‘Highly regarded’: Christopher Kelliher faces 120 hours community service in lieu of prison sentence
A FOUNDING member of Abbeyfeale and District Search and Rescue faces 120 hours community service in lieu of a jail sentence after pleading guilty to handling stolen goods.
Newcastle West district court was told that a number of power tools stolen from a dealership in Co Kerry were found on a property belonging to Christopher Kelliher at Dromtrasna, Abbeyfeale last August.
When gardai searched the property, they found three Husqvarna chainsaws and a consaw with a total value of €3,130.
The items were part of a haul of equipment stolen during a burglary at a business in Milltown, Co Kerry the previous June.
Mr Kelliher told gardai that he had bought the items from another person.
Inspector Brian O’Donovan told the court that the defendant was not regarded as a suspect in the theft.
The court heard that Mr Kelliher had one previous conviction for possession of a firearm, dating back to 1985.
Solicitor Pat Enright, defending, told the court that his client, who is aged 53, had not been in trouble with the law since that incident, which occurred when he was in his early 20s.
He said that Mr Kelliher had been contacted by a man who asked him if he would be interested in buying twelve chainsaws.
“He was reckless as to whether or not these items were stolen,” the solicitor acknowledged to the court.
Mr Kelliher subsequently contacted a local machinery dealer who told him that a quantity of power tools had been stolen from another dealer in Kerry earlier that year.
When Mr Kelliher found this out, he contacted the person he had bought them from and made arrangements to return most of the items.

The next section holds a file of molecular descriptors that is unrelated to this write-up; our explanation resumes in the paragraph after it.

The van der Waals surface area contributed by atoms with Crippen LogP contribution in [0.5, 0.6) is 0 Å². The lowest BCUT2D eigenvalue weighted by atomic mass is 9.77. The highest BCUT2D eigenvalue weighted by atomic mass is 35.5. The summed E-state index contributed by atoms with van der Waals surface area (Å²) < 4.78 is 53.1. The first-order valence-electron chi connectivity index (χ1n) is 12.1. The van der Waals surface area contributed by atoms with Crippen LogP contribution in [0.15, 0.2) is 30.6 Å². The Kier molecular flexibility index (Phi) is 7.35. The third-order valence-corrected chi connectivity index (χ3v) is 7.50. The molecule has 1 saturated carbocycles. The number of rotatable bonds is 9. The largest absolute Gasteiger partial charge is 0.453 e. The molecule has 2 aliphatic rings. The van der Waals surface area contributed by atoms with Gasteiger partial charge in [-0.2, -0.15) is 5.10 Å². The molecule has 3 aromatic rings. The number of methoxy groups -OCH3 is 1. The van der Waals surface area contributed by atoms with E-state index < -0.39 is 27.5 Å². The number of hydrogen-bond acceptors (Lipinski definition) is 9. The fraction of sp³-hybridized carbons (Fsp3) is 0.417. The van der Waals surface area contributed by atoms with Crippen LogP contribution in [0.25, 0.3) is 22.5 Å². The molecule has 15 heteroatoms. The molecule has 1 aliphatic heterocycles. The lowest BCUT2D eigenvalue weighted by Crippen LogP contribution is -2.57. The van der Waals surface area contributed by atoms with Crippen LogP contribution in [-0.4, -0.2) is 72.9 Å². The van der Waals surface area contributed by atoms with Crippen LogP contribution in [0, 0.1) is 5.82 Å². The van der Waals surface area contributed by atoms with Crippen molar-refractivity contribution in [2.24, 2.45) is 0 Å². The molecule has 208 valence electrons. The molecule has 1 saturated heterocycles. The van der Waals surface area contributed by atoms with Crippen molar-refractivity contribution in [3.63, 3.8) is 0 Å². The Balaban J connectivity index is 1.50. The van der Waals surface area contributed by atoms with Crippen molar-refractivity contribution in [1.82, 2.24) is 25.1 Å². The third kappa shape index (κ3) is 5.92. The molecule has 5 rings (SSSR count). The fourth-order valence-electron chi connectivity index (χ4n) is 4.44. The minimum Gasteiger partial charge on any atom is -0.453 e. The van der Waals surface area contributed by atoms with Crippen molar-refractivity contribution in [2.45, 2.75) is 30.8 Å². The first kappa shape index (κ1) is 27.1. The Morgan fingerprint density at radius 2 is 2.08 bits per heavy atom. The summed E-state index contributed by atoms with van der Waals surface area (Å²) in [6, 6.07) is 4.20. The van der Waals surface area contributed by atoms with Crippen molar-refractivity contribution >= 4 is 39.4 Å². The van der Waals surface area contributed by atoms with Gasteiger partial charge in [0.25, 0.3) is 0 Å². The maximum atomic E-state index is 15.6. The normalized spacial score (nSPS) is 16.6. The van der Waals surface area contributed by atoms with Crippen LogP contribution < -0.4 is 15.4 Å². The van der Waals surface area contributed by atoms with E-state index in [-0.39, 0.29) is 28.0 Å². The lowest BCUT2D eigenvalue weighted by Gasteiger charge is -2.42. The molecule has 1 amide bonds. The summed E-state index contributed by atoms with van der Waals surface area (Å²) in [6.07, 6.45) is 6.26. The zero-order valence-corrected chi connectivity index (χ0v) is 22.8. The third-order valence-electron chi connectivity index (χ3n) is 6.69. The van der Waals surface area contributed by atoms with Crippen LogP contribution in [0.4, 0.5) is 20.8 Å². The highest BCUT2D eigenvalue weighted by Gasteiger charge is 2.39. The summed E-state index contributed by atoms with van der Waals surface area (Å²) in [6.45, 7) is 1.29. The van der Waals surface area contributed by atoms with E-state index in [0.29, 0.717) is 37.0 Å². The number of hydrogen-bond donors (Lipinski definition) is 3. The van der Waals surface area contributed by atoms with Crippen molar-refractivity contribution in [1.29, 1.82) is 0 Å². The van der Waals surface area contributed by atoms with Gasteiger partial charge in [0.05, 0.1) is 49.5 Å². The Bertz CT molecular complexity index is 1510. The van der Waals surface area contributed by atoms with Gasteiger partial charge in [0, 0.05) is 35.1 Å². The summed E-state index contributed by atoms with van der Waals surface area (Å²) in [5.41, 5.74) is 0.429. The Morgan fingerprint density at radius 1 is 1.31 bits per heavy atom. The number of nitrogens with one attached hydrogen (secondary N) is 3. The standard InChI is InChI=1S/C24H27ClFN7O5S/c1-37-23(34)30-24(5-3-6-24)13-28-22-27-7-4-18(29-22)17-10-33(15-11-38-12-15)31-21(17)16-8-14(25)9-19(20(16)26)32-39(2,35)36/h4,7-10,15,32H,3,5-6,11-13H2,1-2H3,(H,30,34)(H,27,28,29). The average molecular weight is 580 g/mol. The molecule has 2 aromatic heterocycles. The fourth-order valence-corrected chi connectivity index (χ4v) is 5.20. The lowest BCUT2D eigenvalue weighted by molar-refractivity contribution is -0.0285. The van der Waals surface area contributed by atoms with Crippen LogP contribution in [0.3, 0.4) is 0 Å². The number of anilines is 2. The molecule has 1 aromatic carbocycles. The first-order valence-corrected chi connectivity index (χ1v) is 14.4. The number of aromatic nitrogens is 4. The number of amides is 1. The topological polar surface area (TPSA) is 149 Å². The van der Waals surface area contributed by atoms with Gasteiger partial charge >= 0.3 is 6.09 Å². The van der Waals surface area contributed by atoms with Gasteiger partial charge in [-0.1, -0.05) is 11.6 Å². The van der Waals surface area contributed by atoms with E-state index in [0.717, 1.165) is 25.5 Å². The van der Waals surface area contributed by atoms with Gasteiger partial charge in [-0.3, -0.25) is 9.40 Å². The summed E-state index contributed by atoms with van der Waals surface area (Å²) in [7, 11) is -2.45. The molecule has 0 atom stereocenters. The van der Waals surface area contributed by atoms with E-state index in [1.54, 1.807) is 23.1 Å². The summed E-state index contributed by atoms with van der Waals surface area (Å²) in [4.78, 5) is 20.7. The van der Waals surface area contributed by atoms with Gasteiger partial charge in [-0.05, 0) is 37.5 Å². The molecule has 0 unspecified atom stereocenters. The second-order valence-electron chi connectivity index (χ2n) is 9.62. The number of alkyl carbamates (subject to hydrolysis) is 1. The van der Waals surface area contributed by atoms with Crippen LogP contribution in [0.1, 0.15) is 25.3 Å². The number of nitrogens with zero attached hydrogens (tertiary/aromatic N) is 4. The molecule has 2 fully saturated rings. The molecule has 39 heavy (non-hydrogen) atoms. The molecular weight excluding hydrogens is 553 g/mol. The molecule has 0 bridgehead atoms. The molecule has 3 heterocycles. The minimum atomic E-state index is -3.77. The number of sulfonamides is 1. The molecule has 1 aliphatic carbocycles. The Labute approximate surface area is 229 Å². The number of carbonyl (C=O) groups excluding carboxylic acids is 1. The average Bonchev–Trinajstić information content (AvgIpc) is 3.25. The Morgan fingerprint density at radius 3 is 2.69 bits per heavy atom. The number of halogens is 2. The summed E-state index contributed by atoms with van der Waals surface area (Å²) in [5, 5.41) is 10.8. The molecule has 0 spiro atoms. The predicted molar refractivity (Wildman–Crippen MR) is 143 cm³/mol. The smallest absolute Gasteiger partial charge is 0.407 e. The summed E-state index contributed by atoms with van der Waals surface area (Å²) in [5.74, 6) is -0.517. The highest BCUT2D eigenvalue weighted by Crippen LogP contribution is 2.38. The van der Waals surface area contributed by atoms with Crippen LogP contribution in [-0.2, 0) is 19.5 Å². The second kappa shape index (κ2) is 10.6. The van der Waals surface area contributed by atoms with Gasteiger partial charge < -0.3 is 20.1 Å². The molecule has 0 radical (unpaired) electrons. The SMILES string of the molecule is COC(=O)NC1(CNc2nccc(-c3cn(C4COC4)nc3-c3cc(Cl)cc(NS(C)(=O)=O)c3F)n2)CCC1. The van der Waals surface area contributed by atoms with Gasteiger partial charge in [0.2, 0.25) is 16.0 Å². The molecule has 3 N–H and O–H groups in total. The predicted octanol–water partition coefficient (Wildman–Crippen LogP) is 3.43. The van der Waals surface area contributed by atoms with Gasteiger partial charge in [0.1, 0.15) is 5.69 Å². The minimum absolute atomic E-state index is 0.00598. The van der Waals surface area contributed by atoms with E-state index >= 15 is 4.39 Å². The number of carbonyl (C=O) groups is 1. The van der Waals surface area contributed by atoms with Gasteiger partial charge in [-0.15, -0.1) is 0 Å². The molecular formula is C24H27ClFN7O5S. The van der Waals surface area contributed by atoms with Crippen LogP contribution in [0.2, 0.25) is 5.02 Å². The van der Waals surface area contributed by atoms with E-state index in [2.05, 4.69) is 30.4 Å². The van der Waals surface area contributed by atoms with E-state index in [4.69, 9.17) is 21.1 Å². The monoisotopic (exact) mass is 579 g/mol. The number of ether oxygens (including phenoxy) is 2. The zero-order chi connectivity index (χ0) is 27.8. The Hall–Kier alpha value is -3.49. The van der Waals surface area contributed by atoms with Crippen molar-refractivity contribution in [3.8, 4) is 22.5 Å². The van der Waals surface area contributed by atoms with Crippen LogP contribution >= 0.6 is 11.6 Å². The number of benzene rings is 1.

Mr Enright added that his client accepted he had been stupid but pointed out that he had co-operated with the garda investigation “to the fullest possible extent”.
He described Mr Kelliher as someone who was highly regarded in the local community, having been instrumental in setting up the Abbeyfeale and District Search and Rescue.
“This organisation has devoted countless days and weeks to searching for missing persons,” he said.
“They have assisted and been successful in the recovery of a number of persons.”
He added that it was a “very difficult situation” for Mr Kelliher who found himself at a loss as a result of it.
”Since his initial difficulties, he has turned his life around,” Mr Enright added.
Judge Mary Larkin imposed a sentence of three months in prison or 120 hours community service in lieu and adjourned the case to July 26 to allow time for the preparation of a probation report and assessment of the defendant’s suitability for community service.
“He is a man of mature years and he should have had some thought as to the transaction before he got involved in it,” she said.